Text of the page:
Staff Photo: Erin Evans. Covington First United Methodist Church plans to demolish this home on Monticello Street and put in a gravel parking lot. A nearby resident lost her appeal Monday to the City Council to stop the demolition.
COVINGTON -- The Covington City Council agreed Monday night to uphold a decision by the Historic Preservation Commission to allow demolition of a historic house on Monticello Street, but not before a neighbor pleaded for the structure to be saved.
The house, located at 2129 Monticello St., is owned by Covington First United Methodist Church and sits between the church parking lot and the property that was previously The Episcopal Church of the Good Shepherd, but is now also owned by the Methodist Church.
The church purchased the house in 1999, prior to the designation of Monticello Street as a historic district. Pastor Douglas Gilreath said it was purchased with the intent that it would one day be demolished for additional parking.
According to the minutes of the Historic Preservation Commission's Oct. 6 meeting, Ed Hutter of Hutter and Associates, speaking on behalf of the church, stated the house has fallen into disrepair and it would be too costly for the church to bring it up to current building codes. Hutter estimated repairs could run about $250,000, while the tax assessor's appraised value of the house is about $75,000. The church rented the property for a time and it has been vacant for about two years, according to Hutter.
The church plans to demolish the home and install a gravel lot to provide easier access to the church annex, the old Episcopal Church property. The church will expand its facilities in three to five years and at that time the lot will be paved. Gilreath said the North Georgia Conference of the United Methodist Church will not allow the buildout without adequate parking.
The Historic Preservation Commission voted 3-2 to allow the demolition.
But Monticello Street resident Sharon Allen Lord decided to appeal the decision.
"I'm confident that preserving a house on this street and bringing it back to a viable status is a better option than replacing it with a gravel parking lot. I care both about preservation and my property values," she said in a letter to the commission and council.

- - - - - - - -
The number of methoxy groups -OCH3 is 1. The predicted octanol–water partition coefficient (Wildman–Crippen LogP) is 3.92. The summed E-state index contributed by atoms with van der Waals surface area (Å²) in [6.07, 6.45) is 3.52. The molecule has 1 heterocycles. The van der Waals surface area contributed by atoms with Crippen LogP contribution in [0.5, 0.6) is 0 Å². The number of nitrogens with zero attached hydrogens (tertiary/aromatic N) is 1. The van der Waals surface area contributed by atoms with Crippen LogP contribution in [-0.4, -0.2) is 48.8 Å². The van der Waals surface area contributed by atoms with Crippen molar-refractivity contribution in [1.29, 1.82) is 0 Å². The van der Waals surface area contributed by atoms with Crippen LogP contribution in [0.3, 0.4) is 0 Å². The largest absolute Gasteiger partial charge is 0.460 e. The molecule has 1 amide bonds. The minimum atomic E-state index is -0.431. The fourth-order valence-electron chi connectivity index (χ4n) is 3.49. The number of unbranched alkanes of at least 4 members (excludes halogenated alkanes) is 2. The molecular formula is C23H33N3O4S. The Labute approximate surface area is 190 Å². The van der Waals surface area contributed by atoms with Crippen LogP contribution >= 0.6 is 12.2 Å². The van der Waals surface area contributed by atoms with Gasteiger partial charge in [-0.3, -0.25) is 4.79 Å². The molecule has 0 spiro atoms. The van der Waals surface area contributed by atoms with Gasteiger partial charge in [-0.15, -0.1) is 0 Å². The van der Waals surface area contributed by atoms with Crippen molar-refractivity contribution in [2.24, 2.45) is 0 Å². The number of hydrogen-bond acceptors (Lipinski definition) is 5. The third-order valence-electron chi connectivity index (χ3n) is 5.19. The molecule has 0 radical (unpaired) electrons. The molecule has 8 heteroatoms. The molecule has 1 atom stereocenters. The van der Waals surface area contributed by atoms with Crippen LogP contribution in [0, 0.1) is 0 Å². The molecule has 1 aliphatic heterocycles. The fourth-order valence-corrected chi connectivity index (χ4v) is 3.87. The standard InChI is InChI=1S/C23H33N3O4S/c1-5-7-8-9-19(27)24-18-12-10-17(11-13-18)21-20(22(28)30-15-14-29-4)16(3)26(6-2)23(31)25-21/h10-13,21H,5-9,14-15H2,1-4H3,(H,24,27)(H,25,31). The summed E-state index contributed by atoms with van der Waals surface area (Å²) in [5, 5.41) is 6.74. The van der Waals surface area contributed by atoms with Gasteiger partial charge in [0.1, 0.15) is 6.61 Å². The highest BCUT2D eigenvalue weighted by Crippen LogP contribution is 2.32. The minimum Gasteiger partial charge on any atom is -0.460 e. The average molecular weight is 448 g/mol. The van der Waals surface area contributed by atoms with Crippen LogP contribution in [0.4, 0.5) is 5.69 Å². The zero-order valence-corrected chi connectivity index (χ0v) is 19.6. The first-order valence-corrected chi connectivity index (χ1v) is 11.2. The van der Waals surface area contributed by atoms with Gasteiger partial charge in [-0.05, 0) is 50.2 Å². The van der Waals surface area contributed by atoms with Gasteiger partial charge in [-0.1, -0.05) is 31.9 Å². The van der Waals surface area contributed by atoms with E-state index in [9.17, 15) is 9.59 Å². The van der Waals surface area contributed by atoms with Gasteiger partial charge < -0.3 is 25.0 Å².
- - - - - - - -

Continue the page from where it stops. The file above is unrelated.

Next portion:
As a property in the historic district, the house should have never been allowed to fall into such disrepair, Lord said. She suggested contacting Habitat for Humanity or another nonprofit group to restore the house.
"I have nothing against the church, but I do have something against taking a home that's been covered (under the historic district ) for 10 years," she said.
Lord also warned that the council could be setting a precedent by allowing the demolition of a property in the historic district.
Senior Planner Scott Gaither said the city's historic preservation ordinance allows for demolition of property, if it meets certain criteria, which in this case were met.
The house, built in 1937, is not the last of its kind in Covington, with numerous structures having a similar character and design and of the same time period, he said.
"The significance of losing this house is not great to this district or to Covington as a whole," Gaither said.
"If it was another organization besides that particular church, do you think (the demolition) would be approved?" Councilwoman Hawnethia Williams asked.
"Yes, we don't look at who owns it," Gaither said.
The vote to uphold the Historic Preservation Commission's decision to allow the demolition was 3-1, with Williams opposed. Councilman Chris Smith recused himself because he is a member and serves on several boards at the church. Councilwoman Ocie Franklin was absent.